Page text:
Firearms Injuries Decrease Dramatically
Strong downward trend shown in statistical analysis
NEWTOWN, CT. - Analysis of Centers for Disease Control and Prevention data from the Firearms Injury Surveillance Study for 1993-1997 show a dramatic decrease in non-fatal firearms-related injuries for all age categories for children and adolescents. This decrease coincides with a similar drop in accidental firearms fatalities, which reached an all-time low in 2000.
“This good news underscores the value of nationwide safety efforts sponsored by the shooting sports industry, and those of the thousands of volunteers in hunter safety education, the National Rifle Association, Boy Scouts and 4-H firearm safety instruction who make a positive contribution to increasingly safe ownership of firearms and enjoyment of the shooting sports, said Bob Delfay, president and CEO of the National Shooting Sports Foundation (NSSF).
The study shows a 37% decrease in the total number of non-fatal firearms related injuries in the five-year period. The drop is from 28,963 in 1993 to 18,009 in 1997 for children and adolescents ages 0-19. The greatest rates of decrease occurred among the youngest age groups with non-fatal firearms related injuries for children ages 0-4 down 50%, and non-fatal firearms related injuries for children ages 5-9 down 76%. The total number of non-fatal firearms related injuries for children under 10 dropped 64% from 1,308 in 1993 to 465 in 1997. These firearm-related injury numbers would be even lower but the study includes such broadly defined non-penetrating gunshot injuries as those from powder burns, recoil, and even pistol whipping (the use of a firearm as a blunt object in an assault).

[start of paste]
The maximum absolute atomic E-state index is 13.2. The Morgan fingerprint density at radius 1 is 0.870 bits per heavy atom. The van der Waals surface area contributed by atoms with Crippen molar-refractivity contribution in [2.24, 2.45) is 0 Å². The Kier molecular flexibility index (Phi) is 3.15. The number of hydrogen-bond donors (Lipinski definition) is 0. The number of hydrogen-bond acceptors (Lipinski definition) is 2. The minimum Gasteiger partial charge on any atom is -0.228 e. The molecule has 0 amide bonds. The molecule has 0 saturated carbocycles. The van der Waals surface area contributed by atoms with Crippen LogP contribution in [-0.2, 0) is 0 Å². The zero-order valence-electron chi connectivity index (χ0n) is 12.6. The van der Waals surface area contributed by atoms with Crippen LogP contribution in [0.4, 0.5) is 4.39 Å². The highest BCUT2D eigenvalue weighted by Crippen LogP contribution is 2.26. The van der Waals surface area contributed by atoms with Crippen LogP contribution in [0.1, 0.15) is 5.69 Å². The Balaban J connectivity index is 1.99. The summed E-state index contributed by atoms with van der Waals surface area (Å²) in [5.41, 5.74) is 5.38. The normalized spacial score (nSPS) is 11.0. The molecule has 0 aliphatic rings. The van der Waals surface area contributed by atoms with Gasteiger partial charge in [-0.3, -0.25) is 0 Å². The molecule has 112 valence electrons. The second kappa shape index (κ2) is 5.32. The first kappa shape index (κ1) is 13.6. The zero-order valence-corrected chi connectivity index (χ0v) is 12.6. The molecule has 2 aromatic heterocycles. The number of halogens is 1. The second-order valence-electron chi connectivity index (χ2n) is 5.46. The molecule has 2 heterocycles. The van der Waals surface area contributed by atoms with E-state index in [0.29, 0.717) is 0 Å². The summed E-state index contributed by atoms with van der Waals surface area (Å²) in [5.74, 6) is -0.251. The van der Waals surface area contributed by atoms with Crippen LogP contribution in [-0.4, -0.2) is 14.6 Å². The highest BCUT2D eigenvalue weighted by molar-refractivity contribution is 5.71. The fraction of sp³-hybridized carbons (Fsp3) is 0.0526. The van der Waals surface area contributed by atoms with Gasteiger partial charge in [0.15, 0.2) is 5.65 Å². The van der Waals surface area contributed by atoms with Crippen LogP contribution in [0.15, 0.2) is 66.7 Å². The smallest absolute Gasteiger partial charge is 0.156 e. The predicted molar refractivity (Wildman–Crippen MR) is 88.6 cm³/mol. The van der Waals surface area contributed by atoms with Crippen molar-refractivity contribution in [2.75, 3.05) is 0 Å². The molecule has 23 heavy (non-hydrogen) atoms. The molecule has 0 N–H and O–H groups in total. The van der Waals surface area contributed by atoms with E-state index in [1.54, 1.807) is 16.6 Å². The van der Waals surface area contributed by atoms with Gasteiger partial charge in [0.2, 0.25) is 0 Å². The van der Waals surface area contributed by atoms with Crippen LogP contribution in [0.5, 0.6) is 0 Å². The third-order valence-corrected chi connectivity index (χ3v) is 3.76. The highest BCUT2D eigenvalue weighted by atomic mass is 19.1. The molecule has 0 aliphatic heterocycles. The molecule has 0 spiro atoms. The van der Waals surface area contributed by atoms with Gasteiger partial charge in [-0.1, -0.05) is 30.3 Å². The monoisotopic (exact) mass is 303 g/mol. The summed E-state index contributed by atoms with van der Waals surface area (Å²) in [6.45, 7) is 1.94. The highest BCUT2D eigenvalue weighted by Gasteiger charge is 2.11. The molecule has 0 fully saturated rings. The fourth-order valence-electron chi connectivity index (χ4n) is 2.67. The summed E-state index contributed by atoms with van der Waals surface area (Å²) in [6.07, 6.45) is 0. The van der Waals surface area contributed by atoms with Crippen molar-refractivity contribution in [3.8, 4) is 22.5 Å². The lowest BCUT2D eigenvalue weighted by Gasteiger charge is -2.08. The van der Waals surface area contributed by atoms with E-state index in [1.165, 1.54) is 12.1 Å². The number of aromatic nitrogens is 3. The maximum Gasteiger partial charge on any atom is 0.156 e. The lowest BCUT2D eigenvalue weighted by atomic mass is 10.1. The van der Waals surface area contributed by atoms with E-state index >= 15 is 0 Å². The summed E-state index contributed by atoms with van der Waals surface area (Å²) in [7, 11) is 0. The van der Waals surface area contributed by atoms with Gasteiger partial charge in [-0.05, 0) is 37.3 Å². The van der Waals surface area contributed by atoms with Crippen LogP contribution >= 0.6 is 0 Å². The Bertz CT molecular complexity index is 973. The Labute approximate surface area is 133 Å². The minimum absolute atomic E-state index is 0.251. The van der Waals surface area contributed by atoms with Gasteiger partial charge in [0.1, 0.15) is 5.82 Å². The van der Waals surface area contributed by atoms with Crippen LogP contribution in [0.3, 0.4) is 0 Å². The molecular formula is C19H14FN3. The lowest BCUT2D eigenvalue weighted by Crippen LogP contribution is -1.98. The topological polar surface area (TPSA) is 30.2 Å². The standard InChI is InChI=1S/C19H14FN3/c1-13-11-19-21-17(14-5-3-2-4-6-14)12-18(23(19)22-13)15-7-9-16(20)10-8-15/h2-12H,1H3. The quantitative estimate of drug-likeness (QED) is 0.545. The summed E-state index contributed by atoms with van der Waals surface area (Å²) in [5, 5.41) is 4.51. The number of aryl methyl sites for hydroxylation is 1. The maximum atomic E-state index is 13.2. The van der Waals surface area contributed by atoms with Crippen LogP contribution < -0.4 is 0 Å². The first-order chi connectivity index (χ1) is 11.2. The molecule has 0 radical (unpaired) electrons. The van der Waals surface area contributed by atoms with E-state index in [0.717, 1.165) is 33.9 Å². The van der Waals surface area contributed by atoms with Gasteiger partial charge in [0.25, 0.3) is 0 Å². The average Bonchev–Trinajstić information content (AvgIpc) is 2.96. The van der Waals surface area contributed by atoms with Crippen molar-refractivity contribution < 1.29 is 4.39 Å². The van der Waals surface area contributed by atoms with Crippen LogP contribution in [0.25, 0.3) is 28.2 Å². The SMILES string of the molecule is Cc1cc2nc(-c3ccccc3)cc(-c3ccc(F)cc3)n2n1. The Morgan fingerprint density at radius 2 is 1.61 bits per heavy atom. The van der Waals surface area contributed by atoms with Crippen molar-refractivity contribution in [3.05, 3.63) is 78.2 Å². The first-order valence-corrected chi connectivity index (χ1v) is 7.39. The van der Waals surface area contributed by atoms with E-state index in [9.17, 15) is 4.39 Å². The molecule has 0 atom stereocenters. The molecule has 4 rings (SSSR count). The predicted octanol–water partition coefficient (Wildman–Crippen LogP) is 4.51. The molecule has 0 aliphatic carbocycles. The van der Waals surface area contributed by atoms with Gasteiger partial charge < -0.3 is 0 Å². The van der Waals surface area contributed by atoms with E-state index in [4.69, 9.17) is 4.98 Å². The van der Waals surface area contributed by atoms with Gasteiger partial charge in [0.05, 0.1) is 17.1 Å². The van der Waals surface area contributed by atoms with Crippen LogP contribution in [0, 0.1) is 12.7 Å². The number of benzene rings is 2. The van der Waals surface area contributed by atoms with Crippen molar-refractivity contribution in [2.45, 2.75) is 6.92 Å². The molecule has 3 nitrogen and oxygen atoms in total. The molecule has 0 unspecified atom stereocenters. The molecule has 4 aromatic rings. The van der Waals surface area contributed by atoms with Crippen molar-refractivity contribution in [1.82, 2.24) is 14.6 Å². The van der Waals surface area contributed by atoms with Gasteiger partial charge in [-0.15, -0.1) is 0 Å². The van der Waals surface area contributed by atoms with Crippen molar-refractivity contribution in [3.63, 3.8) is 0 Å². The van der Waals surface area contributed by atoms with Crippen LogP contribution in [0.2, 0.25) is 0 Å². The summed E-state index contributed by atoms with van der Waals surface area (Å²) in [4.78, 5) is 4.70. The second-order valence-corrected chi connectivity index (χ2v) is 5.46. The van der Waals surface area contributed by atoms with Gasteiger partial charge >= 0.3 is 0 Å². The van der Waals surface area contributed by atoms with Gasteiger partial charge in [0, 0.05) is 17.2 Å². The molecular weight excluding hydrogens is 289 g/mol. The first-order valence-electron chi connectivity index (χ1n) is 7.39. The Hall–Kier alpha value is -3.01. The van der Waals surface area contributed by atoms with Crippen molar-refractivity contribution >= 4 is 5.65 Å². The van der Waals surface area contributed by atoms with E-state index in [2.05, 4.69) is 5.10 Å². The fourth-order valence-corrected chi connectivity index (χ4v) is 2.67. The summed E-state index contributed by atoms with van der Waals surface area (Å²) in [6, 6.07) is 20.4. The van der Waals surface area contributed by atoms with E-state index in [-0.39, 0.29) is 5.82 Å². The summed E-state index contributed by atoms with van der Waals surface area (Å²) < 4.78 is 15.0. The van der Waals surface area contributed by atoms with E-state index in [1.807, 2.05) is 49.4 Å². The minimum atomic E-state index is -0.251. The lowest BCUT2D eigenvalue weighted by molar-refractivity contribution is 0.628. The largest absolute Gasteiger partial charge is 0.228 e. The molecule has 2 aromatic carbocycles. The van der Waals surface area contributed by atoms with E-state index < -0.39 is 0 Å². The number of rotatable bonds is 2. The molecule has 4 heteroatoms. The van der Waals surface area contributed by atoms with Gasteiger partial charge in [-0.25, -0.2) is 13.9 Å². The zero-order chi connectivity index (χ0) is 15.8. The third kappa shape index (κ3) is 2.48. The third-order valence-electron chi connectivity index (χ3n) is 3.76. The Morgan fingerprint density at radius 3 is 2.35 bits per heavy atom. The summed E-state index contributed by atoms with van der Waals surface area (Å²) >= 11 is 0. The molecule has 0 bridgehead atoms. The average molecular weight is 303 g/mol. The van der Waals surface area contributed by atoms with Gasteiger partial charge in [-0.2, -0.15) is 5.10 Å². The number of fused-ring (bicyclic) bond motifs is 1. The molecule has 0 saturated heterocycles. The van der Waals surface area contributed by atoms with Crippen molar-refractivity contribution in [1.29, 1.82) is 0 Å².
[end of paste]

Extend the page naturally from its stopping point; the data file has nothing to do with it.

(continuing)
The National Shooting Sports Foundation publishes numerous brochures for parents, individual firearms owners, sportsmen and hunters. Safety education focuses on safe handling and storage with special emphasis on properly storing an unloaded firearm so that it is inaccessible to children or other unauthorized persons. Key firearm safety points include:
Follow safe firearm handling practices at all times: keep the muzzle pointed in a safe direction; keep fingers off the trigger; and keep the firearm unloaded when not in use.
Keep all unattended firearms locked in a safe place, away from children and other unauthorized persons; store ammunition under lock and key, separately from firearms.
Read and understand the owner’s manual that came with the firearm.
In 1999 NSSF launched Project HomeSafe, now among the nation’s largest firearms safety initiatives, distributing free Firearms Safety Kits in communities around the country. The safety kits, distributed in cooperation with Lt. Governors and local law enforcement, include a cable-style gun lock and firearms safety brochure. Project HomeSafe is funded by the firearms industry and a $4.9 million grant through the U.S. Department of Justice. For more information on Project HomeSafe visit www.projecthomesafe.org.
In 2000, the number of accidental firearm fatalities in the U.S. fell to an all-time low, according to the National Safety Council’s Injury Facts report. The preliminary total of 600 firearm fatalities in 2000 is 25% fewer than in 1999, reflects a 58% drop since 1990, and is the lowest number of fatalities reported since records were first kept in 1903.
In the same year accidental firearms fatalities were reduced to 600, the National Safety Council reports accidental drowning deaths in the U.S. numbered 3,900. There were 3,600 deaths from fires and burns, and poisonings of all types took 12,100 lives.
The National Shooting Sports Foundation, with over 1,900 members, is the firearms industry’s largest and most diverse trade association. Formed in 1961, the NSSF manages a variety of outreach programs with a special emphasis on efforts to promote firearm safety education to all gun owners. For additional information visit the NSSF Web site at www.nssf.org
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